The Good Food Guild showcases grains produced by farmers working with grains grown from open source seeds planted with soil health in mind. Cereal grains, legumes, pasta and tortillas that meet the standards for membership to the Guild are grown in the USA under fair labor practices and do not incorporate synthetic inputs.
The Good Food Guild relies on the expertise of the grains community to develop, revise and set standards for the category. As soil health standards and breeding techniques evolve, so do our standards. Read on to learn what those standards are and meet the farmers, millers and growers of the Good Food Guild.
In order to join the Good Food Guild, grains companies must meet the following standards for at least 50% of their product line:
- Grown in the USA or US territories.
- Grown without the use of synthetic herbicides, pesticides, fungicides or fertilizers.
- Grown from seeds that are:
- Free of genetic modification
- Open Source/Non-Patented Seed
- Grown and milled using fair labor practices.
- Grown with soil health in mind, including:*
- Conservation tillage.
- Cover crops.
- Crop rotations.
- Promotes biodiversity.
- Rotational grazing.
- Made by a crafter that is an upstanding member of the good food community, committed to equity and inclusion in all levels of their business,** as exemplified through integrating these practices:
- Offering a diversity, equity, and inclusion training to staff members and/or leadership annually.
- Thoughtfully acknowledging the heritage of culturally-specific food on websites, packaging and/or marketing materials.
- For the small percentage of Good Food community that operates on a significantly larger scale, meeting additional criteria related to board diversity, maternity leave and employment practices.**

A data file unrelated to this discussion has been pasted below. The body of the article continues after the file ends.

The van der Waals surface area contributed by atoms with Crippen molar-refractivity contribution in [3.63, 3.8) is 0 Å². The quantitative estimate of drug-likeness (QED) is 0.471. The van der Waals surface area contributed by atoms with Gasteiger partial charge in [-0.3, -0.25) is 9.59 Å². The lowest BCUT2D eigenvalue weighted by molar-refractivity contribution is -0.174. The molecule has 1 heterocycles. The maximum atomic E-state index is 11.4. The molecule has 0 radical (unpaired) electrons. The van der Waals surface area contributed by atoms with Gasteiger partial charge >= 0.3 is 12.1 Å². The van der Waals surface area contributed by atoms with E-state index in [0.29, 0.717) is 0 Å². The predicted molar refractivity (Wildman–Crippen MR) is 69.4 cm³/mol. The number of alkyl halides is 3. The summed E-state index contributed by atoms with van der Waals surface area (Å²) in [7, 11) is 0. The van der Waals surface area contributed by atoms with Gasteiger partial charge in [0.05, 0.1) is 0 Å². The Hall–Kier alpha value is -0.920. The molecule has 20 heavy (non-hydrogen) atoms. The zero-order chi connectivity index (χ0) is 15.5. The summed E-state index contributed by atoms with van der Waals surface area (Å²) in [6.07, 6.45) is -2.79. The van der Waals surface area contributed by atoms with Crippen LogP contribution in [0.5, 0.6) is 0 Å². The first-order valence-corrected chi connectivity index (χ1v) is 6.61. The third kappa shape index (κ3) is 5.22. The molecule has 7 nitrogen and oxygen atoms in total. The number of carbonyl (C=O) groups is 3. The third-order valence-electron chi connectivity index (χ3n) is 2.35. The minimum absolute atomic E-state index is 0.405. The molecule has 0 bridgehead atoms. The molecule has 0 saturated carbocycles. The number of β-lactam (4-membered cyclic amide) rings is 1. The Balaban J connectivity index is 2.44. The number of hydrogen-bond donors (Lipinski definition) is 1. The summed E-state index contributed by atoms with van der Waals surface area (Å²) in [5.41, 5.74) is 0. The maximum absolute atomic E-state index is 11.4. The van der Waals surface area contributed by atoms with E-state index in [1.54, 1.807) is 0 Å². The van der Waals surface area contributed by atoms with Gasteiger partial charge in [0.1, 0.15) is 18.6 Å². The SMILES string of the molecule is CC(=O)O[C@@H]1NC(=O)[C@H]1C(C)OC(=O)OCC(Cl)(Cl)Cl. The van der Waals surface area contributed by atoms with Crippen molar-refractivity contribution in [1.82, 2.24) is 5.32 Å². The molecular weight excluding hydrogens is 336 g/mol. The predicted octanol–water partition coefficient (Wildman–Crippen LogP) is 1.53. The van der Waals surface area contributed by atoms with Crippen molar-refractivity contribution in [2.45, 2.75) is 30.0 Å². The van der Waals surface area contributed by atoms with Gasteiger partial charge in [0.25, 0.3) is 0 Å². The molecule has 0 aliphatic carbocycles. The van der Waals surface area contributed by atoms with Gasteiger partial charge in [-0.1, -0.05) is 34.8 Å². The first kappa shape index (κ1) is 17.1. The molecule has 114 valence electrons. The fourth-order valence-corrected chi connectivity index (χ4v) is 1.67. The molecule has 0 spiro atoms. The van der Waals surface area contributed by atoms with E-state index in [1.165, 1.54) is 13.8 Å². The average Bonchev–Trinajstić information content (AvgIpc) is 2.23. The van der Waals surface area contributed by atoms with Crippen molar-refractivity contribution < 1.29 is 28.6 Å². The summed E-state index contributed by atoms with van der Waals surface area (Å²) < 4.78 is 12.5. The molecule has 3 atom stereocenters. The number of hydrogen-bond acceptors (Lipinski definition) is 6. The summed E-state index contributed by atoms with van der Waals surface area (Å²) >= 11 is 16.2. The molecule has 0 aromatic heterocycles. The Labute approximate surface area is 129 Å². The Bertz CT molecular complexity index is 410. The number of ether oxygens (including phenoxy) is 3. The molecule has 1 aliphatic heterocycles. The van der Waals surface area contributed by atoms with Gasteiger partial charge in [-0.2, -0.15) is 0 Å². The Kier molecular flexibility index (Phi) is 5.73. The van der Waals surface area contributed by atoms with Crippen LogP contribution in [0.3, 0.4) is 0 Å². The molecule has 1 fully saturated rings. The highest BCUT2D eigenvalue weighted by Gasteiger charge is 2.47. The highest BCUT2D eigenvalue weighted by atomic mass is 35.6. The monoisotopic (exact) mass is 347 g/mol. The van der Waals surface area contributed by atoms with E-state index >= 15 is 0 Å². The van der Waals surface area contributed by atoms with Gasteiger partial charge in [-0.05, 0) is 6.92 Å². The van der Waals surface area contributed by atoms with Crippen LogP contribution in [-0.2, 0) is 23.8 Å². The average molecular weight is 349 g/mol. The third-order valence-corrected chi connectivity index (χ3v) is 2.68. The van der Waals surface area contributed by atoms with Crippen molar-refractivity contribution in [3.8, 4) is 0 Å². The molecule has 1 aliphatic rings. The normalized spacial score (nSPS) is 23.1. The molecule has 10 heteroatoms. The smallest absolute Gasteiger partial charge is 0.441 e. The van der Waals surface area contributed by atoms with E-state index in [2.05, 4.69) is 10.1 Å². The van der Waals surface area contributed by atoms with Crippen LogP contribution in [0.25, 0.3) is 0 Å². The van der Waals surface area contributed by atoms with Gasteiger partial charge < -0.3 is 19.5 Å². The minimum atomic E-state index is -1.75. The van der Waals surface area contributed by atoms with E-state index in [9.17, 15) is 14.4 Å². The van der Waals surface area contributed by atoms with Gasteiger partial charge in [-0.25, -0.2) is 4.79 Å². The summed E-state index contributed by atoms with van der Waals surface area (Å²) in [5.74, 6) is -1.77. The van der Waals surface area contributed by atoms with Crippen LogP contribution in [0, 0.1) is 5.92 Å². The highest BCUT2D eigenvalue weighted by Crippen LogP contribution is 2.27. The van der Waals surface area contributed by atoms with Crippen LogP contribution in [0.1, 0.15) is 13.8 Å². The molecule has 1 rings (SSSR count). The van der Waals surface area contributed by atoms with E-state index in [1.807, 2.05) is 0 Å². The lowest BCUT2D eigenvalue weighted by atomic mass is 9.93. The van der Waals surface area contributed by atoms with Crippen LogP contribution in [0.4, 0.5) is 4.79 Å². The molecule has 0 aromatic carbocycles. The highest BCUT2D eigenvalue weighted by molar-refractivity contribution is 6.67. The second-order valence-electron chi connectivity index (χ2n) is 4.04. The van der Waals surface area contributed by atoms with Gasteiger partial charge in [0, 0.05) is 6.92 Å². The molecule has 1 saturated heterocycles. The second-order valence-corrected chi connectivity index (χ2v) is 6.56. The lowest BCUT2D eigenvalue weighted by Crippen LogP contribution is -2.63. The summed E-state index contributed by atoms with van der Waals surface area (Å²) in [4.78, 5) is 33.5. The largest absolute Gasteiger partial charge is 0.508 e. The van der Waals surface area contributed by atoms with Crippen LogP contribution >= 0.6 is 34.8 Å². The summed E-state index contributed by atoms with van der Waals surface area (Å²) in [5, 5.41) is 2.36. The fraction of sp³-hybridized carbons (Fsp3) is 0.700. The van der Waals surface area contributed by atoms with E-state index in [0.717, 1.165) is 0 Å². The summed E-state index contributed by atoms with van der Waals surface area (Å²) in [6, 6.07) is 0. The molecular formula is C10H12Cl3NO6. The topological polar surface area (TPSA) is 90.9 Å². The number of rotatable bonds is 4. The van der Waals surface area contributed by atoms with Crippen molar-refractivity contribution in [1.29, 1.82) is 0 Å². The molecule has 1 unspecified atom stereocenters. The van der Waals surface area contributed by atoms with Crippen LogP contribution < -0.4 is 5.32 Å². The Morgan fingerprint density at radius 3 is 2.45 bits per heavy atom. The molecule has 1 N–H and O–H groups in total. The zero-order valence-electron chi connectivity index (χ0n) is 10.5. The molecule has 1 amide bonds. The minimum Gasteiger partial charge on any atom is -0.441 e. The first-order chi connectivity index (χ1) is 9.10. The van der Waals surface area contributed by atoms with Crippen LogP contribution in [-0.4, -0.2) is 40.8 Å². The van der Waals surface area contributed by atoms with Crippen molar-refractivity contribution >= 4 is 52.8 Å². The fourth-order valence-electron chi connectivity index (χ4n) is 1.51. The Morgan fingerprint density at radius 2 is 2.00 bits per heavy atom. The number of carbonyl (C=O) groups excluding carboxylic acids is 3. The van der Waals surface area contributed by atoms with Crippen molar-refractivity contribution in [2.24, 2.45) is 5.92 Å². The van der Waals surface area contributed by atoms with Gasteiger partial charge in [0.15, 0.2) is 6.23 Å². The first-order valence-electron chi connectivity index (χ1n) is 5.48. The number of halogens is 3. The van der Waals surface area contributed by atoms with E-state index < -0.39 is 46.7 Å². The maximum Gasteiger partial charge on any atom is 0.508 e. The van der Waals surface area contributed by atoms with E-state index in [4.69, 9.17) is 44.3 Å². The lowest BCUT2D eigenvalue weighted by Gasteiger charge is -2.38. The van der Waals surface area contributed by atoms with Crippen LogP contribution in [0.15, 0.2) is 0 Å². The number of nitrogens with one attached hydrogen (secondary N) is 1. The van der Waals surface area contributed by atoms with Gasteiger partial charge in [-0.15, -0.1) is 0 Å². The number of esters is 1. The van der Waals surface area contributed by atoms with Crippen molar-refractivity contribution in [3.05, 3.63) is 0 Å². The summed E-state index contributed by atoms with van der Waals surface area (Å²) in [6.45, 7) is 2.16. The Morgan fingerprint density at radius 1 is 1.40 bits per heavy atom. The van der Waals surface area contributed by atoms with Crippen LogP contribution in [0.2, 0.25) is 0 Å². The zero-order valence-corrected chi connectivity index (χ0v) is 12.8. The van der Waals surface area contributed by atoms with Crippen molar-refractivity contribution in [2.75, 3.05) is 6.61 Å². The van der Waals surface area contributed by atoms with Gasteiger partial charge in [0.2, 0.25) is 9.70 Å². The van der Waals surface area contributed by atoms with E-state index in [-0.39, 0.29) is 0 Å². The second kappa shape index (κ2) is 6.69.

Additional criteria for pasta and tortillas:
- If made with inclusions and flavorings that are grown domestically, they are locally sourced wherever possible; traceable; and grown without the use of synthetic herbicides, pesticides, fungicides or fertilizers.***
- If made with inclusions and flavorings that are not grown domestically on a commercial scale, they are farm-direct, certified organic or Fair Trade certified.***
* The Good Food Foundation will refer to Regenerative Agriculture guidelines to define “Soil Health” should there be any questions as to eligibility based on this criterion.
***Check if you are in the 2% of companies meeting the Good Food Foundation definition of large scale, and review the addition criteria on the Rules & Regulations page.
***If less than 2% of ingredients in the product do not meet this stipulation, the entry will not be disqualified.